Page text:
Sunday morning and I find myself alone in the house – it is just 8:30am and there is an unfamiliar quiet here. Shannon has taken the kids to Priest Lake to play with Poppa Buddy and Bonnie as I prepare for a late morning tai chi class and then time to myself. Such a gift this moment…I almost wasted it as I often do by busying myself in the service of others – walking the dog, cleaning the house, doing the laundry, watering the plants – but instead I take this moment to settle into words and coffee and the morning sun on the trees outside the window.
The pace of late has been just over my comfort zone, with the added complexities of a trip to Ohio for the family reunion, daycare closures, a bout of stomach flu for Henry, Hope’s new molars erupting and Shannon and I completing 198 mile relay from Spokane to Sandpoint. Where once our normal activeness had me dreary, but willing, these last few weeks have taken a toll. I feel psychically worn, which when paired with simple physical exhaustion, leaves little left. I am not a fan of complainers, so I am trying to keep this “oh woe is me” story tightly held, but it is present and influencing my interactions with life…so better to own it and then strategize around it. Today will offer me needed time for recovery – a chance to breathe a little deeper and remind myself where balance can live within this body.
I had an interesting set of existential moments during our relay race. My second leg began just after 11pm and was a 5.5 mile run along a set of country back roads on the Idaho side. As I started, the dark night sky was filled with stars and I delighted in the freedom of adventuring out into the unknown at a time when I would normally be fast asleep. At 2 miles, our van had pulled over and as I passed, they all gave me an encouraging, “You got it!” and off they drove onto the next exchange. As I watched the red taillights disappear into the distance, a disquieting feeling set in. I was alone. There were no other runners near me and a moist fog had settled into area. I had a small flashlight to guide my steps, but all I could see was the ground directly in front of me – all around was dark and obscured. Coyotes howled in the distance and dogs barked as they sensed my movement passing the end of the long driveways that led to their homes. My mind began its machinations. “Who was lurking in the trees?” “What if a dog came after me?” “Does anyone know where I am?”
I alternated between a visceral panic and a logical talking down that I had simply been watching too much CSI of late. I focused on the run itself, getting one foot in front of the other, avoiding the washboard potholes and mud puddles I was sure would cause an ankle sprain. Still, my mind raced. What of this feeling of being so alone? What of its vulnerability? What was within me that could take me the next 3.5 miles in such darkness and solitude? I drew power from within and continued on.
Finally, I arrived at the Silverwood Theme Park to meet up with the other 11 members of the team awaiting the thrill of riding The Tremors rollercoaster. It was midnight, my body and mind both exhausted, and I was escorted quickly into line so that we could board the coaster. I had been dreading this ride since we registered for the relay but had convinced myself that as a team member, it was an opportunity to put the team first and go for it. As we proceeded up the ramp, my stomach tightened and I thought I might vomit. Shannon was eager and excitable like a kid. Her encouraging “this will be great” made me both confident that all would be fine and furious at her lack of understanding of what the past 45 minutes in the woods had extolled from me. Soon I was ushered into the seat, my belt checked, safety bar lowered. There was no getting out now.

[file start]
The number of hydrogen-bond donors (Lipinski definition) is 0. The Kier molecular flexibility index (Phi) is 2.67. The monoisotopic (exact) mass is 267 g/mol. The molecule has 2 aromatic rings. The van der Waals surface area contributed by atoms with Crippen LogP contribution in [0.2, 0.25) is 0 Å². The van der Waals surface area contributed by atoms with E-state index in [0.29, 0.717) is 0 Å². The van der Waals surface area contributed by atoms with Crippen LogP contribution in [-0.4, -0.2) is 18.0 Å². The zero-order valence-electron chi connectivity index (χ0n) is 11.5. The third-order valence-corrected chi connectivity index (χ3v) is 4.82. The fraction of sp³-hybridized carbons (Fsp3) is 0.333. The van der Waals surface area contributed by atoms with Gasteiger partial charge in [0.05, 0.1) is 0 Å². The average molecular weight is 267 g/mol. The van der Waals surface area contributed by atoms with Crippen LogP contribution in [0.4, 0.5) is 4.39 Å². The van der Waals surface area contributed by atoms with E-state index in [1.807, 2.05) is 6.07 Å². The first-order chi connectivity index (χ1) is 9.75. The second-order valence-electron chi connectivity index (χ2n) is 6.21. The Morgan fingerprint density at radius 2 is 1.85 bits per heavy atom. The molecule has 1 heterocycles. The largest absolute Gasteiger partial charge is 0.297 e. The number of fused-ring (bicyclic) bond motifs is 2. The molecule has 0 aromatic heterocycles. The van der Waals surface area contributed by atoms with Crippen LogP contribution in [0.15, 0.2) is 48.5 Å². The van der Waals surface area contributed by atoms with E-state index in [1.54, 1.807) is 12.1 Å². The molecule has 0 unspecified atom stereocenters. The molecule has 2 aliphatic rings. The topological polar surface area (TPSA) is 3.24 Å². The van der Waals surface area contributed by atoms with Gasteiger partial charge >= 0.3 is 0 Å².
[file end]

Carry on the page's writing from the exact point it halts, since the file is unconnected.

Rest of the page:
The Tremors is an old wooden rollercoaster that uses speed, darkness and right-angled turns to terrify you in place of the loop-de-loops and free-fall of the newer models. Without warning, it propels you at speeds greater than 65 mph down, around, into tunnels, up, right, left, down, up, down, up, down…finally settling you back where you started, adrenaline in full force, stomach in your throat, head a-spin. Even at my best, this would not be my choice of fun, so in the state I was in, I was pushed pretty much to my edge. During the ride, I found myself in such a state of blended panic and disbelief that I simply went inward, deeply inward. I let go in a way I rarely do, rarely am able, into full surrender. Such was the moment. It lasted only a minute or so, but it was profound. I realize now that this place of surrender is an option, should I ever choose to return to that space. It is a place of uncanny calm and resolve – a kind of freedom beyond what I am accustomed to.
While I did not intend the race to hold such interesting moments, I certainly am grateful to be living fully enough to have them, all-the-while also enjoying the fun and exhilaration the race itself offered. It was certainly an adventure; probably much like labor, within days the pain and discomforts will fade and an excitement for doing it again will emerge!